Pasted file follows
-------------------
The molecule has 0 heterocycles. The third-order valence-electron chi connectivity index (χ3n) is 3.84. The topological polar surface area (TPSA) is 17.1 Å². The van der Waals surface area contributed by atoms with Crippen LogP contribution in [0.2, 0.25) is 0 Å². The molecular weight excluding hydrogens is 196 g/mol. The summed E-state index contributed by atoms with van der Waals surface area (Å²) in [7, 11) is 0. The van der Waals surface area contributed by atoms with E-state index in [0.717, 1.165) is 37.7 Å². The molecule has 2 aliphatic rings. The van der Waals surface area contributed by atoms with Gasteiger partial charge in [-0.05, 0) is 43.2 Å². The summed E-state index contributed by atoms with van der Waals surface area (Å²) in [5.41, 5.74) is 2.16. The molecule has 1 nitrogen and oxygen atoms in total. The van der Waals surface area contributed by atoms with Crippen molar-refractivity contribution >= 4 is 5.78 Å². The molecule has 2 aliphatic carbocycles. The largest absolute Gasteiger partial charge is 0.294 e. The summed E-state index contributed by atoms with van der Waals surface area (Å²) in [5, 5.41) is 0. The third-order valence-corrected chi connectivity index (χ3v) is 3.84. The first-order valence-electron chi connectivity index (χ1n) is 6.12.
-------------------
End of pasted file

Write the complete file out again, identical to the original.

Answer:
The molecule has 0 heterocycles. The third-order valence-electron chi connectivity index (χ3n) is 3.84. The topological polar surface area (TPSA) is 17.1 Å². The van der Waals surface area contributed by atoms with Crippen LogP contribution in [0.2, 0.25) is 0 Å². The molecular weight excluding hydrogens is 196 g/mol. The summed E-state index contributed by atoms with van der Waals surface area (Å²) in [7, 11) is 0. The van der Waals surface area contributed by atoms with E-state index in [0.717, 1.165) is 37.7 Å². The molecule has 2 aliphatic rings. The van der Waals surface area contributed by atoms with Gasteiger partial charge in [-0.05, 0) is 43.2 Å². The summed E-state index contributed by atoms with van der Waals surface area (Å²) in [5.41, 5.74) is 2.16. The molecule has 1 nitrogen and oxygen atoms in total. The van der Waals surface area contributed by atoms with Crippen molar-refractivity contribution >= 4 is 5.78 Å². The molecule has 2 aliphatic carbocycles. The largest absolute Gasteiger partial charge is 0.294 e. The summed E-state index contributed by atoms with van der Waals surface area (Å²) in [5, 5.41) is 0. The third-order valence-corrected chi connectivity index (χ3v) is 3.84. The first-order valence-electron chi connectivity index (χ1n) is 6.12.